Redbird boosters form collective to help ISU athletes score endorsement deals
Chad Mazanowski played basketball at Illinois State University 20 years ago. Now, he lives in Bloomington and sells medical supplies. He has stayed close to his alma mater.
“I’ve always had a passion for Redbird athletics and always been looking for possible ways to be a part and help out in any way I can,” he said.
Mazanowski goes to many of the games and he gives money to ISU athletic programs. He and a few business owners and alumni recently met with ISU athletics to see how the university could use Name, Image and Likeness (NIL) rules to help.
“They asked us, ‘Would you set something up? Would you get something going so that we can help our athletes profit from their image and likeness?'” Mazanowski said. “We took it and ran with it."
The Redbird boosters created “Empower The Nest,” the first all-sports collective in the Missouri Valley Conference.
The collective helps connect student-athletes with endorsement deals that can include contracts to sell clothing and apparel, or public appearances such as autograph sessions and skills camps.
Thousands of college athletes have cashed in on new rules that allow them to make money off endorsements. A growing number of colleges also think the new Name, Image and Likeness rules can give them a competitive advantage.
The first two collectives in the Missouri Valley are for specific programs — Bradley men's basketball and Southern Illinois University football. Mazanowski said ISU is different. He said the collective wants to support Redbird athletes across all sports.
“Once they get out into the world, they represent ISU themselves. We’re not just looking to cater to one sport. Ultimately that looks bad. That looks like you are just setting this up ... so that you can funnel some money to players,” Mazanowski said.
NIL collectives are growing
Mazanowski and six other Redbird supporters are part of the volunteer group. The other collective members are Chris McConnell, Julie Dobski, Randy Clark, Scotty Henrichs, Joe McDonald and Kendra Keck. Collectives are becoming increasingly common in college athletics, despite some initial resistance.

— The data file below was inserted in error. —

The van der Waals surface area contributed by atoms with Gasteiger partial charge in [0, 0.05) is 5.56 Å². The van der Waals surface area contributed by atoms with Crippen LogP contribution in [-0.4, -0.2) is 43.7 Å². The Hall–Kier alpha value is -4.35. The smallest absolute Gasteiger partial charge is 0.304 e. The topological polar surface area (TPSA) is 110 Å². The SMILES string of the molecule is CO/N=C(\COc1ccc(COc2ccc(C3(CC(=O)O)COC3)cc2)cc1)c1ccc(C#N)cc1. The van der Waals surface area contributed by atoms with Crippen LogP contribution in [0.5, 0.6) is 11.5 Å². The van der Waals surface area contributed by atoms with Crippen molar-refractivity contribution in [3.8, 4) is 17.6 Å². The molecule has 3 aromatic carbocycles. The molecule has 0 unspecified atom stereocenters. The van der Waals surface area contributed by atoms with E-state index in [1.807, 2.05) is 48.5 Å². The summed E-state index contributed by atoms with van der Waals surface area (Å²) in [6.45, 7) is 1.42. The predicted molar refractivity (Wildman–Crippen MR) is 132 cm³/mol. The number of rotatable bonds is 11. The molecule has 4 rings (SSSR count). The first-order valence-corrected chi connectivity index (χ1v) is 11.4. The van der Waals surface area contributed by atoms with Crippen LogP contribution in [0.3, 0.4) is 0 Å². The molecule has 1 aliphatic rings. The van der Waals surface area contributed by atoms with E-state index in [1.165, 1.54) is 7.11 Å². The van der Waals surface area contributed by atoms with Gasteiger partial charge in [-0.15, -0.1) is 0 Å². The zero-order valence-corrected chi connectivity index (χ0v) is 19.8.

Maya Bulger is ISU’s first director of Name Image and Likeness and Community Engagement.
“I think all college administrators should jump right in,” she said, adding the most comment question she gets about NIL is what is it?
“If it’s coming from a student-athlete, it’s, ‘What can I do?’ If it’s coming from a parent (they ask), ‘How can you keep my child protected in this space?’ Everyone is just trying to understand what it is, how to utilize it and how to be safe navigating that space,” Bulger said.
Bulger said seven-figure deals some students-athletes get have created a stigma over the rules, noting big dollar events are not the norm. Most deals are much smaller and student-athletes also receive professional development. Bulger said the rules help teach athletes skills like how to market themselves, how start a business and how to do their taxes.
It all starts with marketing.
That's where Dayton Hammes comes in. She's ISU’s social media coordinator for NIL. Hammes said many student-athletes want to know how to build a social media following and how to turn that into money.
“A lot of them ask questions (such as) how do I get verified on Instagram? Just things like that,” Hammes said.